Gareth Williams, Curator of Early Medieval Coins at the British Museum and another of the book's editors, authored the introduction (dealing with such necessary preliminaries as terminology, periodization, and primary sources), as well as a lengthy chapter on "Warfare & Military Expansion." His narrative of the vikings' exploits--the gradual expansion from DIY raids to full-scale invasions and the concomitant evolution from segmentary chiefdoms to Scandinavian kingdoms--is fairly standard; refreshingly, Williams puts uncommon emphasis on viking activities in the east, from Bulgaria to Azerbaijan. He has an eye for the pragmatic, linking, for instance, the evolving architecture of ships with changes in viking strategy and tactics (92-96), and reminding his readers repeatedly that the vikings were by and large neither better equipped nor better trained than their adversaries, nor indeed invincible (95, 97, 106). Williams' main forte is in his treatment of material culture, from the gear and accoutrements of the individual warrior--lavishly illustrated--to the Danish ring-forts, the levy system (leiðangr), and the gradual standardization of personal arms and horse tackle, all of which arguably evince what he unfortunately describes in terms of "national warfare" (27, 101; cf. 19, 150-4 for discussion of the same topics without recourse to anachronistic labels, and 184 for a reminder of the fragility of consolidated government in this era). Elsewhere, anachronism serves Williams well in bringing his point across, as when he compares imitation Ulfberht swords to cheap Rolex or Louis Vuitton knock-offs (104).

Williams also co-wrote with Sunhild Kleingärtner (of the Deutsches Schiffahrtsmuseum in Bremerhaven) the opening chapter, "Contacts & Exchange." They lay out the topography, climate, and demographics of both the Norse homelands and the astonishingly wide range of peoples and places with whom the Norse came in contact, directly or via intermediaries: "Baltic amber," for example, which accounts for more than 90% of the global supply, "is known from places as far apart as Ireland, Central Asia and the Far East" (51; see also 72). A map with which the book opens (12-13) is particularly revealing in this regard: with Scandinavia at the center (rather than off in an upper corner, as in most modern projections), it superimposes radiating circles that show Kiev to have been about as far from (say) Oslo Fjord as Iceland, Baghdad about the same distance as L'Anse aux Meadows, and Africa no farther than Svalbard. Williams and Kleingärtner also discuss the variety in modes of exchange between Norsemen and those who met them, placing special emphasis on the fluidity between what we might call raiding and trading: slavery, as they point out, is an especially striking case in point, with the human goods acquired by force in one locale then selling as commodities down the (sometimes literal) river (50-1). Place names (among them Slavonic ones in present-day Denmark, 64), strontium isotope analysis, and hoards of coins from far and wide (including over 100,000 Islamic dirhams recovered in Scandinavia [54]) further demonstrate the mobility of people, objects, and cultural markers throughout the Norse world.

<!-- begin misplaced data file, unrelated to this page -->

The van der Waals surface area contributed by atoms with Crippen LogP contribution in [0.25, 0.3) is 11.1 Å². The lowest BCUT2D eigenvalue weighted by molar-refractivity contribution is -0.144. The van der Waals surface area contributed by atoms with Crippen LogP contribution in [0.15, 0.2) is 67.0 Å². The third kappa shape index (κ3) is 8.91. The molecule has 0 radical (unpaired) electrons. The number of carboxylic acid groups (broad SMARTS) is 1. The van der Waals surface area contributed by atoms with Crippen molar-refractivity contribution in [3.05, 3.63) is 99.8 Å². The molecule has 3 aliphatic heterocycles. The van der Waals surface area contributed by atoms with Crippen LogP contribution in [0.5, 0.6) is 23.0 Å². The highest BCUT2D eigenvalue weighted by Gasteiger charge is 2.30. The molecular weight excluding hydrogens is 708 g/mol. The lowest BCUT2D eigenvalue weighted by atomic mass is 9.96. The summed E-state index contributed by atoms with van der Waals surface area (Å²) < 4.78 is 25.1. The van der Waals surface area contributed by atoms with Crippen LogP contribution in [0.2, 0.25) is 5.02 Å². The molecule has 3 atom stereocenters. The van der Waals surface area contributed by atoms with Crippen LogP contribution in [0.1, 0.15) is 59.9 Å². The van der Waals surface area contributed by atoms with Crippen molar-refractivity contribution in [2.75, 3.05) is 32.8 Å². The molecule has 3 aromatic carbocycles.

The third chapter, "Power & Aristocracy" by Anne Pedersen of the National Museum of Denmark in Copenhagen, complements Williams' discussion of martial technique well. Pedersen, too, discusses and displays axe-heads, equestrian gear, and ring-forts, but she also deals with gaming pieces, buckets and beakers used in feasting, personal jewelry and magnates' mansions as component parts in the symbolic apparatus of political privilege. The Norse aristocracy of the Viking Age emerge as cosmopolitan figures, comparable to their counterparts elsewhere in Europe and western Asia, and indeed fully integrated into the broad diplomatic landscape: elite tenth-century gifts that must have originated in Scandinavia have been found in Poland, Rügen, Bavaria, Prague, Kiev and Léon, and an eleventh-century Danish coin turned up beneath the floor of St Peter's in Rome; the Ottonians doubtless "aimed higher," as Pedersen observes, but their modes of diplomatic conduct were essentially indistinguishable from those of their northern neighbors (133; see also 154). Pedersen rightly dwells on the ways in which material objects would have served to communicate power, from the placement of the chieftain's hall at Borg in Lofoten "high in the farmland, in an impressive although not necessarily practical location" (126), through the offering of nourishment and transportation to valued guests (142, 146), to the calculated use of violence against symbols of superseded regimes (135-6; cf. 159, 200-201 for other examples of damnatio memoriae).